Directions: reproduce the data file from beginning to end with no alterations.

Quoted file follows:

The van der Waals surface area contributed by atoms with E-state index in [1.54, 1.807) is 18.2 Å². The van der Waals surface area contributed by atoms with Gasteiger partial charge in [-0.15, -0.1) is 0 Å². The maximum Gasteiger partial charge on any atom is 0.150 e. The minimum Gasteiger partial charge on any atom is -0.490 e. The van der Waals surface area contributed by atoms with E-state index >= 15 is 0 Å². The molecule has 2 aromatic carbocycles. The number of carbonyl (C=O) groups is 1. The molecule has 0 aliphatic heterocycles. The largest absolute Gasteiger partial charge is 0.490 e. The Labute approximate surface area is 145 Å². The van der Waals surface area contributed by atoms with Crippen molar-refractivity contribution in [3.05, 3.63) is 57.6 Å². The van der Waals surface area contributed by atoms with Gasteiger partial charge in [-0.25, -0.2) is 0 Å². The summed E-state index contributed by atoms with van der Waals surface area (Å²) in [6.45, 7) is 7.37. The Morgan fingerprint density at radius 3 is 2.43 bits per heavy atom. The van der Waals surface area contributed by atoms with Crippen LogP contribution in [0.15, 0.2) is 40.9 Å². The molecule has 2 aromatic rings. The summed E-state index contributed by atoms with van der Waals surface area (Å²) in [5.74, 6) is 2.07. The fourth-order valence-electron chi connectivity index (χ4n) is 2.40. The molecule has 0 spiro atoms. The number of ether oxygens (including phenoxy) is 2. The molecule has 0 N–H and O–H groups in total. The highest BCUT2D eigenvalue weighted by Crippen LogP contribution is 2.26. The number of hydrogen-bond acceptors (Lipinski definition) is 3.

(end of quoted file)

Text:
The van der Waals surface area contributed by atoms with E-state index in [1.54, 1.807) is 18.2 Å². The van der Waals surface area contributed by atoms with Gasteiger partial charge in [-0.15, -0.1) is 0 Å². The maximum Gasteiger partial charge on any atom is 0.150 e. The minimum Gasteiger partial charge on any atom is -0.490 e. The van der Waals surface area contributed by atoms with E-state index >= 15 is 0 Å². The molecule has 2 aromatic carbocycles. The number of carbonyl (C=O) groups is 1. The molecule has 0 aliphatic heterocycles. The largest absolute Gasteiger partial charge is 0.490 e. The Labute approximate surface area is 145 Å². The van der Waals surface area contributed by atoms with Crippen molar-refractivity contribution in [3.05, 3.63) is 57.6 Å². The van der Waals surface area contributed by atoms with Gasteiger partial charge in [-0.25, -0.2) is 0 Å². The summed E-state index contributed by atoms with van der Waals surface area (Å²) in [6.45, 7) is 7.37. The Morgan fingerprint density at radius 3 is 2.43 bits per heavy atom. The van der Waals surface area contributed by atoms with Crippen LogP contribution in [0.15, 0.2) is 40.9 Å². The molecule has 2 aromatic rings. The summed E-state index contributed by atoms with van der Waals surface area (Å²) in [5.74, 6) is 2.07. The fourth-order valence-electron chi connectivity index (χ4n) is 2.40. The molecule has 0 spiro atoms. The number of ether oxygens (including phenoxy) is 2. The molecule has 0 N–H and O–H groups in total. The highest BCUT2D eigenvalue weighted by Crippen LogP contribution is 2.26. The number of hydrogen-bond acceptors (Lipinski definition) is 3.